eKarma makes online charitable giving easy

15/06/2015 - 16:38

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eKarma makes online charitable giving easy
GIVING IT: Pankaj Sharma with one of his eKarma co-founders, Kim Soans Sharma. Photo: Attila Csaszar

A Perth startup raising funds for charity by piggybacking on shopping purchases made online is well on its way to making ‘giving’ cool and simple, according to its founder.

Pankaj Sharma told Business News his social enterprise, eKarma, had signed up 17 charities and social enterprises, as well as 280 online stores and hundreds of users, in less than four months since its launch.

Mr Sharma, who founded eKarma with Kim Soans Sharma and Neil Gibson, said his social enterprise drove web traffic and businesses to shopping site partners, which then gave a commission for every transaction, 50 per cent of which is directed to a shopper’s charity of choice.

The remaining 50 per cent commission is then used to run eKarma.

“As a tech-based giving platform, eKarma is on a journey, a mission, to make the world realise how simple giving can be; actually it’s quite cool too,” Mr Pankaj said.

“Especially when you can use a daily normal habit of online shopping to do that. The best part, it doesn’t cost you a cent more.”

“Australia is a very giving country, but I felt there was a missing link.

“Last year, Australians bought $16.6 billion worth of stuff online; that’s grown by 9 per cent, but fundraising was down by 6 per cent in 2014.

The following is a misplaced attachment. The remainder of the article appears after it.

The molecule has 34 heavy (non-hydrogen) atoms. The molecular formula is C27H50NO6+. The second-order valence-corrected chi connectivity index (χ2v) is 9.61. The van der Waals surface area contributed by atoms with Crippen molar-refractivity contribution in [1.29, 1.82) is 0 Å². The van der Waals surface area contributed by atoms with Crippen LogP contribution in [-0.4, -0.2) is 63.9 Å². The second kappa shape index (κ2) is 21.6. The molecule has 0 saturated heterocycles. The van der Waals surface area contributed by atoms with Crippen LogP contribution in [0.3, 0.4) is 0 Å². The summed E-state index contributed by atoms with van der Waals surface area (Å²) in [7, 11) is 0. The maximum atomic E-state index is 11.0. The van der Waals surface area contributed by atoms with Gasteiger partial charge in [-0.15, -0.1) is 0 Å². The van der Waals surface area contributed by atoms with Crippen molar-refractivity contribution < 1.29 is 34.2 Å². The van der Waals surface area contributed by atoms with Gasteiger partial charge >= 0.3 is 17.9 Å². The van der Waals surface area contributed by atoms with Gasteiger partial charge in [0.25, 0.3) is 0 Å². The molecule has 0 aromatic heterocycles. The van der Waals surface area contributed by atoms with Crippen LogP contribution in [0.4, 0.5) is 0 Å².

“I thought there was an opportunity to create a platform which supports charities by using online shopping.”

Mr Sharma said a number of Perth based-firms and organisations had given pro bono assistance, including CVW Creative, Rohan Wallace Patent and Trademark Services, Creative Fruition, The Big Picture Factory, Nifnex, Lush Digital, PuggleFM and Watermark.

With help, eKarma has already registered its name as a trademark in India, the US, New Zealand and the UK, and begun plans to grow and operate internationally, once it has shored up its concept in Australia.

“About 600,000 charities and not for profits operate in Australia, and there are millions of volunteers and supporters already aligned to a cause,” Mr Sharma said.

“If we use that as a market and say these are conscious consumers, people who want to give back, within a year if we get 40,000 active registered shoppers we will be able to raise more than $2 million for charities alone.”

Mr Sharma said he hoped more Australian consumers, companies and charities would use eKarma so it could grow and eventually increase the percentage of commission it gave to charities, keeping only enough revenue to keep the business sustainable and competitive.

“The dream is to actually replace the concept of e-commerce with eKarma,” he said.

 

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